Pramila Jayapal, congresswoman from Washington, said she has tested positive for COVID-19 and criticized Republican members of Congress who declined to wear a mask when it was offered to them during last week's riot.
While it's not clear how she contracted the virus, Jayapal said in a tweet that "several Republicans not only cruelly refused to wear a mask but recklessly mocked colleagues and staff who offered them one."
"Too many Republicans have refused to take this pandemic and virus seriously, and in doing so, they endanger everyone around them," she said in a separate statement.
Some members of Congress huddled for hours in the large room while others were there for a shorter period.
Jayapal said she was in isolation but continuing to work.
Jayapal's statement came after her Democratic colleague in the House, Bonnie Watson Coleman of New Jersey, said Monday that she had tested positive for COVID-19 and before Brad Schneider of Illinois announced his diagnosis on Tuesday morning.
Both Jayapal and Watson Coleman received the first shot of a coronavirus vaccine offered to members of Congress, but experts have said it can take a week or two to build up antibodies to resist the virus after receiving either the Pfizer-BioNTech or Moderna vaccines, with a second jab weeks later required to offer more robust protection.
Dozens of lawmakers were whisked to a secure location when pro-Trump insurrectionists stormed the Capitol. A press release from her office on Monday noted that "a number of members within the space ignored instructions to wear masks."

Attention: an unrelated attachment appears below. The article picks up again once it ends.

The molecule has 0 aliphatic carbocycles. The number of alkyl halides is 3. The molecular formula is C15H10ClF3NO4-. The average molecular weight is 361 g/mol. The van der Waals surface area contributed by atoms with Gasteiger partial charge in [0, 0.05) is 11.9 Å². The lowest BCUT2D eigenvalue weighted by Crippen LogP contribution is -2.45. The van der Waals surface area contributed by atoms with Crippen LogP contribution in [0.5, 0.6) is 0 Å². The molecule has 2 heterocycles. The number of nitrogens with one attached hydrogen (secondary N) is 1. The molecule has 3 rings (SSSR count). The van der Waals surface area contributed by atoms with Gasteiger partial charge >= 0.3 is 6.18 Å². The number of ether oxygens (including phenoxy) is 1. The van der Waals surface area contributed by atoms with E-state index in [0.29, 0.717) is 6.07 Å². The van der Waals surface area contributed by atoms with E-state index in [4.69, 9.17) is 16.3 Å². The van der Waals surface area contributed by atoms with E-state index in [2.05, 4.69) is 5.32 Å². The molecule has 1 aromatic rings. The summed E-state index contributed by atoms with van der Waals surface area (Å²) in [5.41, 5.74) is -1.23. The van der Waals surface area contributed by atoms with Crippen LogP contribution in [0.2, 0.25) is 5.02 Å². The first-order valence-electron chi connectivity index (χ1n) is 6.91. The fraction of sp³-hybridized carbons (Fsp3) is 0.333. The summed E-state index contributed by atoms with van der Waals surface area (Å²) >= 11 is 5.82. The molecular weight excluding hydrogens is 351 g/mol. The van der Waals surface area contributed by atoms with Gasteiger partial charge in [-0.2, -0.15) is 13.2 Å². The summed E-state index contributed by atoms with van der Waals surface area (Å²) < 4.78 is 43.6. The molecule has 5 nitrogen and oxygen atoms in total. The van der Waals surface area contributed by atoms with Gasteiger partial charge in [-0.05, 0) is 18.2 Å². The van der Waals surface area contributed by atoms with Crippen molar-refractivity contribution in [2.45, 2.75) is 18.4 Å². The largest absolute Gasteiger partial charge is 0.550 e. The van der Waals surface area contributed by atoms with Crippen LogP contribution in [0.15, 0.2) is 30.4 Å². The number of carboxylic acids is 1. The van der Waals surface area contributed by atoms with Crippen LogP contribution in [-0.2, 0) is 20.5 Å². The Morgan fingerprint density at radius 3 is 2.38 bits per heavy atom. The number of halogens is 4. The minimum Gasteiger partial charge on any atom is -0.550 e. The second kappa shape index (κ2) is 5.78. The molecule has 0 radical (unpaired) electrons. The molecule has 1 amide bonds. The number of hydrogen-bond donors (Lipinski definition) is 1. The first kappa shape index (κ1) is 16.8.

A video obtained by Punchbowl News showed Republicans refusing the offer of a mask. They included Andy Biggs and Paul Gosar of Arizona, and Marjorie Taylor Greene of Georgia, who has expressed support for the far-right conspiracy theory QAnon and been criticized for making racist comments.
Jayapal called for "serious fines to be immediately levied on every single member who refuses to wear a mask in the Capitol."
"Additionally, any Member who refuses to wear a mask should be immediately removed from the floor by the Sergeant at Arms. This is not a joke," she said. "Our lives and our livelihoods are at risk, and anyone who refuses to wear a mask should be fully held accountable for endangering our lives because of their selfish idiocy."
Schneider, also a Democrat, echoed that sentiment in a statement.
"Today, I am now in strict isolation, worried that I have risked my wife's health and angry at the selfishness and arrogance of the anti-maskers who put their own contempt and disregard for decency ahead of the health and safety of their colleagues and our staff," Schneider said.
He said he would have to vote on any House measures by proxy.
Over the weekend, the Capitol's attending physician notified all lawmakers of possible virus exposure and urged them to be tested.
Dr. Brian Moynihan wrote Sunday that "many members of the House community were in protective isolation in the large room — some for several hours" on Wednesday. He said "individuals may have been exposed to another occupant with coronavirus infection."
Watson Coleman, who's battled cancer in the recent past, was among the members of Congress who received their first shot of a coronavirus vaccine.
Nearly 50 members of Congress have contracted the coronavirus since the pandemic began early last year. Three Republicans announced a positive diagnosis on the very day of the Capitol riot: Gus Bilirakis of Florida, Jake LaTurner of Kansas and Michelle Steel of California.
Tennessee congressman Chuck Fleischmann, who reportedly shares a Washington residence with Bilirakis, said on Sunday he had tested positive and has been in quarantine since the night of Jan. 6.
Two other Republicans from Texas, Kevin Brady and Kay Granger, revealed positive test results in the days preceding Jan. 6.
Luke Letlow, a congressman-elect from Louisiana, died on Dec. 29 at the age of 41 from complications related to COVID-19 only days before he would have been sworn into office.